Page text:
Is there an arts rural renaissance? Lend me your ear!
I just finished being part of “Otter Tales: The Musical!”
This is the umpteenth musical or theatrical production that I’ve been involved with, mostly as an actor but I’ve also worked on sets, directed and stage managed. To me, acting in theatrical productions is a lifelong hobby. I started in second grade playing pilgrim Governor Bradford in the second grade Thanksgiving program. I’ve acted in five states, before audiences as large as 1,200 and smaller than 10.
The Otter Tales show was part of Otter Tail County’s sesquicentennial celebration and it was almost a year in the making through Placebase Productions. Shows were held in the county towns of Battle Lake, Perham, Pelican Rapids and Parkers Prairie. The Otter Tail County Historical Society were awarded a grant to use a theatrical production as a way of celebrating 150 years of history.
After the performances - which were seen by more than 700 - there was talk on how the arts can bring people together for a shared experience. This particular performance focused on the past - sort of bringing history to life - with dreams of what the future holds for an entire county.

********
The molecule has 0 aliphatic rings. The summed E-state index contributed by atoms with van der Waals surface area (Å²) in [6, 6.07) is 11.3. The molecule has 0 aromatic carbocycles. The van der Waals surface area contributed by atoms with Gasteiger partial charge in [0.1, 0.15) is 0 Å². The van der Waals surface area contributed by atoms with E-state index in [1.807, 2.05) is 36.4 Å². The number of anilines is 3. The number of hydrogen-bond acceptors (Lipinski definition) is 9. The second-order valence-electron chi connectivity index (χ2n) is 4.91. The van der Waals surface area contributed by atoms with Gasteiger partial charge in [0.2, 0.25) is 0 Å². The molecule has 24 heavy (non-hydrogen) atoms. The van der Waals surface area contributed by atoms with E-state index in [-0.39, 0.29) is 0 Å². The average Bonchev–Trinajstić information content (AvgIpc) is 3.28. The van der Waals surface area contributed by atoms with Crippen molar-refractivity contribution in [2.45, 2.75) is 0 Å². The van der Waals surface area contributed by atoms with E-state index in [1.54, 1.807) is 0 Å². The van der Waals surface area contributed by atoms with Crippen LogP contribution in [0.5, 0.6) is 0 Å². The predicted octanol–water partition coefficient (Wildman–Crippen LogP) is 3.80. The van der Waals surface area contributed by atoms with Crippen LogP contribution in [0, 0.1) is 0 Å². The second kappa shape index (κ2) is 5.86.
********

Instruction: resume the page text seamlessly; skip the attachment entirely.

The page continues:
When you look around west central Minnesota, there are so many artistic opportunities - as a participant, as a viewer, as a shopper. There’s always something to do.
Last weekend, Mark W. sent Live Wide Open a message about an open mic event the second Friday of every month…in small town Brandon. You can catch a show several times a year in little Barrett. Live music is offered on Saturday night in many small towns. And sometimes you’ll find an “open to the public” wedding reception like we found last Saturday night in Pelican Rapids. The bride and groom, wedding party, relatives were all there and there was an open door to anyone else who wanted to be part of the festivities.
My father Harlan was a carpenter, but he was almost better known as a piano player who was in demand for decades in northeast Iowa and neighboring Wisconsin. Joined by Yogi on rhythm guitar and Paul on drums, they played most Friday and Saturday nights and even Sunday afternoons around the region.
I bet in that era before television you could find similar entertainment. Just look at some of the history on who performed in regional pavilions, high school gyms, concert halls and theaters.
Artists, actors, musicians, poets, photographers, sculptors, writers…they are all finding ways to share their gifts with their community.
Welcome to the rural renaissance!